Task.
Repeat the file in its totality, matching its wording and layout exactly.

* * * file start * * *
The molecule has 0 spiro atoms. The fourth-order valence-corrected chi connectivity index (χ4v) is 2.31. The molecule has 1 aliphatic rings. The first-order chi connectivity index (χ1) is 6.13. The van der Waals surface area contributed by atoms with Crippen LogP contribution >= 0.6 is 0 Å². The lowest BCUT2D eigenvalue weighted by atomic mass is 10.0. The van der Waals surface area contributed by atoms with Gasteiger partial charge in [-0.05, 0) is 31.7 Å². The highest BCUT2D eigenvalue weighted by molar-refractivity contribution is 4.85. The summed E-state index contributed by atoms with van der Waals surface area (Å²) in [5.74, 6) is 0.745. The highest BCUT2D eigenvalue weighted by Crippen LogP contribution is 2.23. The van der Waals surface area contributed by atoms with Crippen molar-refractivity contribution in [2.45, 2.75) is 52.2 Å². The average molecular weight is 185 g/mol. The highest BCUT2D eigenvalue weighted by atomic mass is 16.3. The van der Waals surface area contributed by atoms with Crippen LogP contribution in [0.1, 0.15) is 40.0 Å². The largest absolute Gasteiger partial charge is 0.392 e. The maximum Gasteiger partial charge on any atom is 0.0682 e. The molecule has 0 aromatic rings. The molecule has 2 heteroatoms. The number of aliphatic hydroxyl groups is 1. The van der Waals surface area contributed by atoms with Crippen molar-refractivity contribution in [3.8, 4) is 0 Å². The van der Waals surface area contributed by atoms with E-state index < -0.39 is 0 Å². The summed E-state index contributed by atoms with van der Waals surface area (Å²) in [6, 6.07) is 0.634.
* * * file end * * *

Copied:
The molecule has 0 spiro atoms. The fourth-order valence-corrected chi connectivity index (χ4v) is 2.31. The molecule has 1 aliphatic rings. The first-order chi connectivity index (χ1) is 6.13. The van der Waals surface area contributed by atoms with Crippen LogP contribution >= 0.6 is 0 Å². The lowest BCUT2D eigenvalue weighted by atomic mass is 10.0. The van der Waals surface area contributed by atoms with Gasteiger partial charge in [-0.05, 0) is 31.7 Å². The highest BCUT2D eigenvalue weighted by molar-refractivity contribution is 4.85. The summed E-state index contributed by atoms with van der Waals surface area (Å²) in [5.74, 6) is 0.745. The highest BCUT2D eigenvalue weighted by Crippen LogP contribution is 2.23. The van der Waals surface area contributed by atoms with Crippen molar-refractivity contribution in [2.45, 2.75) is 52.2 Å². The average molecular weight is 185 g/mol. The highest BCUT2D eigenvalue weighted by atomic mass is 16.3. The van der Waals surface area contributed by atoms with Crippen LogP contribution in [0.1, 0.15) is 40.0 Å². The largest absolute Gasteiger partial charge is 0.392 e. The maximum Gasteiger partial charge on any atom is 0.0682 e. The molecule has 0 aromatic rings. The molecule has 2 heteroatoms. The number of aliphatic hydroxyl groups is 1. The van der Waals surface area contributed by atoms with Crippen molar-refractivity contribution in [3.8, 4) is 0 Å². The van der Waals surface area contributed by atoms with E-state index < -0.39 is 0 Å². The summed E-state index contributed by atoms with van der Waals surface area (Å²) in [6, 6.07) is 0.634.